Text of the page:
Prof. Nicole Casarez, Students Help Free Death Row Inmate
After spending the last 18 years in prison for murders he did not commit, former death row inmate Anthony Graves could justifiably feel angry, bitter and resentful. Instead, Graves continues to be driven by the same hope and determination that carried him through his darkest hours in prison.
Graves says his unlikely optimism and perseverance are inspired by steadfast support from Nicole Casarez, attorney and University of St. Thomas communication professor. From 2002-2006, Casarez and a group of former UST journalism students worked diligently to prove Graves’ innocence. Since 2006, Casarez has continued to work pro bono for Graves with co-council Katherine Scardino and Jimmy Phillips Jr. The team succeeded, and Graves was set free on Oct. 27 after Burleson County prosecutors said there was no evidence to inculpate him.
“You have to hold on to hope regardless of the circumstances, and things will work out,” Graves said. “Believe in yourself and believe that better days are ahead. Having someone in my life like Nicole, who believed in me and who was dedicated to seeking justice for me – that gave me hope. She never left me, and I was ready to go to war with her. I can never say enough about how instrumental Nicole has been in my life.”
Graves said he is also eternally grateful for the students who helped investigate his case.
“The students and I have developed a great friendship, and I will always be thankful for their committed work,” Graves said. “In life you have to find something greater than yourself, something that challenges you to get up every day. I was really impressed that these young people really believe in a greater cause; that’s amazing in today’s society. I believe that every one of them will go on to do great things.”
Casarez said she had her doubts and weak moments, questioning whether their investigations would affect change in the judicial system. Her confidence grew when Graves’ conviction was overturned in 2006 by a federal appellate court. He spent the next four years in Burleson County jail awaiting retrial.
“I think the lesson to be learned is that the legal system is not perfect,” Casarez said. “Mistakes can be made, our legal system is implemented by human beings, and human beings are not infallible. It should be a wakeup call and a warning that injustices can occur. Too often, we have blind faith in our justice system. It is sobering that a group of college students can uncover a mistake and play a role in righting a wrong.”
Since his release, Graves, Casarez and her former students have been the focus of nationwide acclaim and media attention. Casarez said her cell phone, e-mail and home answering machine all crashed from the media inquiries and congratulatory calls. David Dow, University of Houston law professor and founder of the Texas Innocence Network, commended the team on their victory.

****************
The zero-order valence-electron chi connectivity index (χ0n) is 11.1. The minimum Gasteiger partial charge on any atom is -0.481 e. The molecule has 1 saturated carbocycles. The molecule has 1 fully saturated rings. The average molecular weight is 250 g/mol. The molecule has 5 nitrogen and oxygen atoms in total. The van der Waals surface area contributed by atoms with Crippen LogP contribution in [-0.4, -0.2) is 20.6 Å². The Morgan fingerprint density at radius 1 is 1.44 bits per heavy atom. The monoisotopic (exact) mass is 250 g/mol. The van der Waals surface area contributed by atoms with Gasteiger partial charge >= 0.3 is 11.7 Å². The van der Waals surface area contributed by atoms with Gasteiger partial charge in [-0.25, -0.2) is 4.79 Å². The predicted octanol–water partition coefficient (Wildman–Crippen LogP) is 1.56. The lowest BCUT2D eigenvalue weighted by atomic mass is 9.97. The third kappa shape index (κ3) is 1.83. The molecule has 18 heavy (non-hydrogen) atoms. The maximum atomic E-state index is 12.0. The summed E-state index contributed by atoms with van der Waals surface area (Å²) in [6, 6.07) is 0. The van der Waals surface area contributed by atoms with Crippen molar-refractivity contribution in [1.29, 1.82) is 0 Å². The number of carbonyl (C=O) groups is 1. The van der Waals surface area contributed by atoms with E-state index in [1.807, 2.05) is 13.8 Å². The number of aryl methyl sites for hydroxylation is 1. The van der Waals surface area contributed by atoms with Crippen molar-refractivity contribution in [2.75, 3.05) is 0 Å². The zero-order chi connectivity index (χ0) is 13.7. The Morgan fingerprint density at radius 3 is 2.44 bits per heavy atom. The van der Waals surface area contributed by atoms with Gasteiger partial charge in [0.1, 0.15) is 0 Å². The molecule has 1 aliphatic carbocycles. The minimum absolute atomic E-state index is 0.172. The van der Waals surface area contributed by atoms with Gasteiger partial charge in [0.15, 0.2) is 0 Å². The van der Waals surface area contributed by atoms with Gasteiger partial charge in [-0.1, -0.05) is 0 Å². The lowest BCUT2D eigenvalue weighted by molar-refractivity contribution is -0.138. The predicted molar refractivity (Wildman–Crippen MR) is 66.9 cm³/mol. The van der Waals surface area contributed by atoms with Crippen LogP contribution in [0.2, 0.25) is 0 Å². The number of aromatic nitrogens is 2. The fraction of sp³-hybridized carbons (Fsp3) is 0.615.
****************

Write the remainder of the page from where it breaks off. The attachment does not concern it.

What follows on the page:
“The reason (Graves was released) is that Nicole is tenacious, industrious, fearless, and utterly committed to justice,” Dow said. “It would be absurd to suggest that the happy outcome proves the system. When an innocent man spends more than a decade on death row, the system has not worked. What happened here in Texas is that Nicole Casarez refused to allow the legal system to continue to fail. I've heard it said that in the long run, truth and justice will always prevail. But that claim is false. Truth and justice prevail only when there are people like Nicole who tirelessly pursue it. ”
UST President Dr. Robert Ivany also congratulated Casarez and her students for their “dedication to justice and integrity in our legal system.”
“Were it not for Professor Casarez and the students whom she inspired, a serious miscarriage of justice would have continued to prevail,” Ivany said. “All of us at St. Thomas and in the entire community are indebted to her and her students for saving a precious human life from death or further incarceration. We are fortunate and proud that she continues to teach and motivate our students at St. Thomas.”
Casarez plans to take a leave of absence in spring 2011 to work side-by-side with Graves helping him rebuild his life and move forward. For now, Graves says he wants to spread his message of hope, and he refuses to let anger, bitterness or resentment add to the 18 years he has already lost.
“I want to do positive work, and I can’t do positive work with a negative mindset,” Graves said. “My approach to life is to take it one day at a time. I was shown how life can change on a dime. In prison, I learned my own strength, and I learned through introspection what true freedom is about. It’s not about walking the streets. It’s about being spiritually free.”